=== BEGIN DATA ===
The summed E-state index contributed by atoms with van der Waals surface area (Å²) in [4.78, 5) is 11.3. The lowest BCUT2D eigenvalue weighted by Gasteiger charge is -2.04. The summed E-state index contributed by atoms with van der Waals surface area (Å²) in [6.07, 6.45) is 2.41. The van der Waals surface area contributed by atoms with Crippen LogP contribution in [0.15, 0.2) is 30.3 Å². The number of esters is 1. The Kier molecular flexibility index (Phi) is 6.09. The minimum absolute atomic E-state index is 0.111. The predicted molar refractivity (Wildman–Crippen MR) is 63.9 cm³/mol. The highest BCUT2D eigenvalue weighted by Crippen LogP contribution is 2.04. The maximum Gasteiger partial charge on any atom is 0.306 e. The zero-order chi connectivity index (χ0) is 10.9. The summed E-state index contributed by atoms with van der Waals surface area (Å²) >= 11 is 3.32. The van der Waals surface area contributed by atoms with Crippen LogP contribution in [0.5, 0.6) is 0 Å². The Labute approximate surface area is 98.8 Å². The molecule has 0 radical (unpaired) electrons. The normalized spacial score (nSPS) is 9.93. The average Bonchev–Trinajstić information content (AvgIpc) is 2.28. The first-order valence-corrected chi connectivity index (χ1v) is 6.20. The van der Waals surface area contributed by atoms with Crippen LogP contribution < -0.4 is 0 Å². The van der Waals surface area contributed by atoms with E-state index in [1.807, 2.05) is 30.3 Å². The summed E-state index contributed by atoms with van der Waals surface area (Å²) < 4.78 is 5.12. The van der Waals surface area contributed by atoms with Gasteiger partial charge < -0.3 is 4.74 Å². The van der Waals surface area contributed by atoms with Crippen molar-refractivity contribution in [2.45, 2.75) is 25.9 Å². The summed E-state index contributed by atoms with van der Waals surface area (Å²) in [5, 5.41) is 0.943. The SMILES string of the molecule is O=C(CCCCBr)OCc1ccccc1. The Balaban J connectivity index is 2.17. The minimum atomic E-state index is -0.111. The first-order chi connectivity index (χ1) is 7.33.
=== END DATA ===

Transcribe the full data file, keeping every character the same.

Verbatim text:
The summed E-state index contributed by atoms with van der Waals surface area (Å²) in [4.78, 5) is 11.3. The lowest BCUT2D eigenvalue weighted by Gasteiger charge is -2.04. The summed E-state index contributed by atoms with van der Waals surface area (Å²) in [6.07, 6.45) is 2.41. The van der Waals surface area contributed by atoms with Crippen LogP contribution in [0.15, 0.2) is 30.3 Å². The number of esters is 1. The Kier molecular flexibility index (Phi) is 6.09. The minimum absolute atomic E-state index is 0.111. The predicted molar refractivity (Wildman–Crippen MR) is 63.9 cm³/mol. The highest BCUT2D eigenvalue weighted by Crippen LogP contribution is 2.04. The maximum Gasteiger partial charge on any atom is 0.306 e. The zero-order chi connectivity index (χ0) is 10.9. The summed E-state index contributed by atoms with van der Waals surface area (Å²) >= 11 is 3.32. The van der Waals surface area contributed by atoms with Crippen LogP contribution in [0.5, 0.6) is 0 Å². The Labute approximate surface area is 98.8 Å². The molecule has 0 radical (unpaired) electrons. The normalized spacial score (nSPS) is 9.93. The average Bonchev–Trinajstić information content (AvgIpc) is 2.28. The first-order valence-corrected chi connectivity index (χ1v) is 6.20. The van der Waals surface area contributed by atoms with Crippen LogP contribution < -0.4 is 0 Å². The van der Waals surface area contributed by atoms with E-state index in [1.807, 2.05) is 30.3 Å². The summed E-state index contributed by atoms with van der Waals surface area (Å²) < 4.78 is 5.12. The van der Waals surface area contributed by atoms with Gasteiger partial charge < -0.3 is 4.74 Å². The van der Waals surface area contributed by atoms with Crippen molar-refractivity contribution in [2.45, 2.75) is 25.9 Å². The summed E-state index contributed by atoms with van der Waals surface area (Å²) in [5, 5.41) is 0.943. The SMILES string of the molecule is O=C(CCCCBr)OCc1ccccc1. The Balaban J connectivity index is 2.17. The minimum atomic E-state index is -0.111. The first-order chi connectivity index (χ1) is 7.33.